“[Cuomo] understands the importance of the health of this ocean,” Mike Regan, co-chair of the Surfrider Foundation’s Central Long Island chapter, said at the rally. “He understands the importance that this ocean also means to the health of our beaches, which means the health of our tourist economy here on Long Island.”
Transco, organizers said, has been involved in multiple explosions and fires around the country in the past 10 years, although DEC officials did not confirm or deny those claims.
“We don’t accept the disturbance this is going to have on our ocean’s creatures, which have somehow returned to our waters over recent years,” Regan said. “We just don’t want fracked gas landing on our shores from a new pipeline, certainly not by a company that’s got such a questionable safety record . . .”
Rally participants called on Cuomo to stick to his promise to shift the state to renewable energy. In 2016, he announced a goal to produce half of New York’s electricity from renewable sources like solar and wind by 2030.
“We also have to say no to broken promises — the lives of our children and our grandchildren are in the balance,” Moore said. “You promised. New York state said that they were committed to getting 50 percent of the electricity from renewable energy by 2030. Governor Cuomo, you have to keep your promise … and make renewable energy a reality.”
The DEC said it has not yet decided on the proposed project’s environmental permits. It held hearings in February and March to solicit input from the public. DEC representatives said the department “subjects all applications for environmental permits to an extensive and transparent review process that encourages public input at every step. DEC will continue to rigorously evaluate these applications to protect public health and the environment and to ensure all applicable standards are met.”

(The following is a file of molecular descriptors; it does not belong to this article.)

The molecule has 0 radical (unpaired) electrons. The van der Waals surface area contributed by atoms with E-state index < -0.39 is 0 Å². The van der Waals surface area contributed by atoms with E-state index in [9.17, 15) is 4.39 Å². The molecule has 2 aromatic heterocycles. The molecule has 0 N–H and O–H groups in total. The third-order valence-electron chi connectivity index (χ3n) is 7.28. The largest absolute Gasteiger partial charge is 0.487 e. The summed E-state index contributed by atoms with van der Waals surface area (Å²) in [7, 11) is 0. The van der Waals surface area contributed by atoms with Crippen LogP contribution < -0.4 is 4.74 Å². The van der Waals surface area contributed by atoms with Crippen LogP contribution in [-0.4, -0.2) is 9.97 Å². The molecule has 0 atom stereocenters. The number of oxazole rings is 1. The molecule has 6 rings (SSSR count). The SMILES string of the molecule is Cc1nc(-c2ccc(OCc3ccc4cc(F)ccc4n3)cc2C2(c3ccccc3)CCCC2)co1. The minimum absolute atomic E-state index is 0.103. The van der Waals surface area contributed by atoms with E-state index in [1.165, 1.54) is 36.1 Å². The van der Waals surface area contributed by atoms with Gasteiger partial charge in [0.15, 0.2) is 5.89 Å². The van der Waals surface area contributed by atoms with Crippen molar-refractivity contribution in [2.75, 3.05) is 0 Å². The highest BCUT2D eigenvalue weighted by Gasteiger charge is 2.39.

Last April, the DEC said it denied a “water quality certificate” to Transco because the company did not complete an application on time and the project’s environmental review was not finished. The company submitted new applications for permits shortly after. A DEC representative said the department is committed to determining whether proposed pipelines would meet environmental requirements, particularly those governing air and water quality.
Other organizations that took part in the rally included Friends of the Earth, NYPIRG, New York Communities for Change, Long Island Progressive Coalition, the Surfrider Foundation’s New York City chapters, Sane Energy Project, People’s Climate Movement NY, 350 Brooklyn, Sierra Club Long Island Group, Grassroots Environmental Education, All Our Energy and Show Up Long Island.
Weltman, of Food & Water Watch, said a handful of elected officials from Long Island and New York City have publicly opposed the project, but he called on State Sen. Todd Kaminsky and Nassau County Executive Laura Curran to publicly oppose it. Kaminsky and Curran did not immediately respond to requests for comment.
Protesters also encouraged people to sign a petition urging Cuomo to stop the pipeline plans, and to visit the “Stop the Williams Pipeline in NY Harbor” Facebook page for more information.